How RMS jitter (time domain) is quantified based on standard deviation of a Gaussian distribution

Period jitter is the short term variation in clock period compared to the average (mean) clock period. If the average or reference period is To (see Figure 1), then we take samples of period jitter as T1 - To, T2 - To, T3 - To, .... and so on until we reach 10,000 samples (JEDEC standard JESD65B). Plotting these jitter samples as a histogram may well result in a Normal distribution (see Figure 2). One standard deviation 1σ each side from μ (dark blue) accounts for about 68% of the jitter samples. While ±2σ from μ (medium and dark blue) account for about 95%, and ±3σ (light, medium, and dark blue) account for about 99.7%. The Normal distribution yields two common jitter specifications:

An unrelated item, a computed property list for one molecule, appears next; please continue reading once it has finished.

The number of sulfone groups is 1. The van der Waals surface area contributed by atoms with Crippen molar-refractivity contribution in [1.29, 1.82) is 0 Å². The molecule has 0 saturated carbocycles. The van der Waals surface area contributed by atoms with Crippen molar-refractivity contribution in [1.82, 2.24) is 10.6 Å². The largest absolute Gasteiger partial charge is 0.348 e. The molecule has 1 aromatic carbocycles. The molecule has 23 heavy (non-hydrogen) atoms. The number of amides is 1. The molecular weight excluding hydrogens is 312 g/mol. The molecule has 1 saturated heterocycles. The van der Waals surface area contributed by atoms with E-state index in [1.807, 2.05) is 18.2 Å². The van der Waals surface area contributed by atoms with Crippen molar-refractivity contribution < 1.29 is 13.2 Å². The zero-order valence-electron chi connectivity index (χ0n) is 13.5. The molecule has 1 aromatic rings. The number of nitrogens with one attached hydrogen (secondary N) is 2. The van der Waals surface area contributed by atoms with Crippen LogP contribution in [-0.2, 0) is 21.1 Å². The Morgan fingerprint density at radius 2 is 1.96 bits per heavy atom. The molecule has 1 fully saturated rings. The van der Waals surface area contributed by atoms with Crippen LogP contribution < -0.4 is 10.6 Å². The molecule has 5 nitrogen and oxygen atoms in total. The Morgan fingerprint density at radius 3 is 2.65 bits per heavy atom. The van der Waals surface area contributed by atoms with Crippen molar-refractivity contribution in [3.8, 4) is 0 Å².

• Root Mean Squared jitter (RJRMS) or the value of one standard deviation σ. Since this value hardly changes as the number of samples increases, it is considered a more meaningful measurement. However it is only valid in pure Gaussian distributions (no deterministic jitter).
• Peak-to-peak jitter or the distance from the smallest to the largest measurement on the normal curve. In most circuits this value increases with the number of samples taken (see Figure 3). To arrive at a meaningful value of peak-to-peak jitter, the bit error ratio (BER) also needs to be specified. Refer to application note AN-815 for more details. For other questions not addressed by the Knowledge Base, please submit a technical support request.


Title Other Languages Type Format File Size Date
Application Notes & White Papers
AN-815 Understanding Jitter Units Application Note PDF 476 KB Apr 23, 2014